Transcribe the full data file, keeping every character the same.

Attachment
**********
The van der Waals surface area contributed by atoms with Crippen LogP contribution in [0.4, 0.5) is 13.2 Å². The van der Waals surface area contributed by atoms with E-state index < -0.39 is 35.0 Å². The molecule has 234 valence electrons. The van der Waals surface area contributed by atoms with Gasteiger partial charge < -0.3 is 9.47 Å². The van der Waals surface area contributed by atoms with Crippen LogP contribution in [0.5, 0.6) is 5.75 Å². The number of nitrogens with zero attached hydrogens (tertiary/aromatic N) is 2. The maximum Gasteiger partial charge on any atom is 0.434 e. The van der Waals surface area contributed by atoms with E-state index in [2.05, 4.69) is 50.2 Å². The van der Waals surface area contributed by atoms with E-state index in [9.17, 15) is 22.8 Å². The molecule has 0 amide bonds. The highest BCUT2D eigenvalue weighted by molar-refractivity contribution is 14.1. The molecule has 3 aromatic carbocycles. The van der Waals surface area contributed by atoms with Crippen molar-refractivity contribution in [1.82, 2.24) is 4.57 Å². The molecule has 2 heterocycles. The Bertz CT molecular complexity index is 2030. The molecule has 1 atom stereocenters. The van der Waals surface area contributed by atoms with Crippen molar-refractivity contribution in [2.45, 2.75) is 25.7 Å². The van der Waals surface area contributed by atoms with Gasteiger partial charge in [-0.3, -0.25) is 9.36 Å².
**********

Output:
The van der Waals surface area contributed by atoms with Crippen LogP contribution in [0.4, 0.5) is 13.2 Å². The van der Waals surface area contributed by atoms with E-state index < -0.39 is 35.0 Å². The molecule has 234 valence electrons. The van der Waals surface area contributed by atoms with Gasteiger partial charge < -0.3 is 9.47 Å². The van der Waals surface area contributed by atoms with Crippen LogP contribution in [0.5, 0.6) is 5.75 Å². The number of nitrogens with zero attached hydrogens (tertiary/aromatic N) is 2. The maximum Gasteiger partial charge on any atom is 0.434 e. The van der Waals surface area contributed by atoms with E-state index in [2.05, 4.69) is 50.2 Å². The van der Waals surface area contributed by atoms with E-state index in [9.17, 15) is 22.8 Å². The molecule has 0 amide bonds. The highest BCUT2D eigenvalue weighted by molar-refractivity contribution is 14.1. The molecule has 3 aromatic carbocycles. The van der Waals surface area contributed by atoms with Crippen molar-refractivity contribution in [1.82, 2.24) is 4.57 Å². The molecule has 2 heterocycles. The Bertz CT molecular complexity index is 2030. The molecule has 1 atom stereocenters. The van der Waals surface area contributed by atoms with Crippen molar-refractivity contribution in [2.45, 2.75) is 25.7 Å². The van der Waals surface area contributed by atoms with Gasteiger partial charge in [-0.3, -0.25) is 9.36 Å².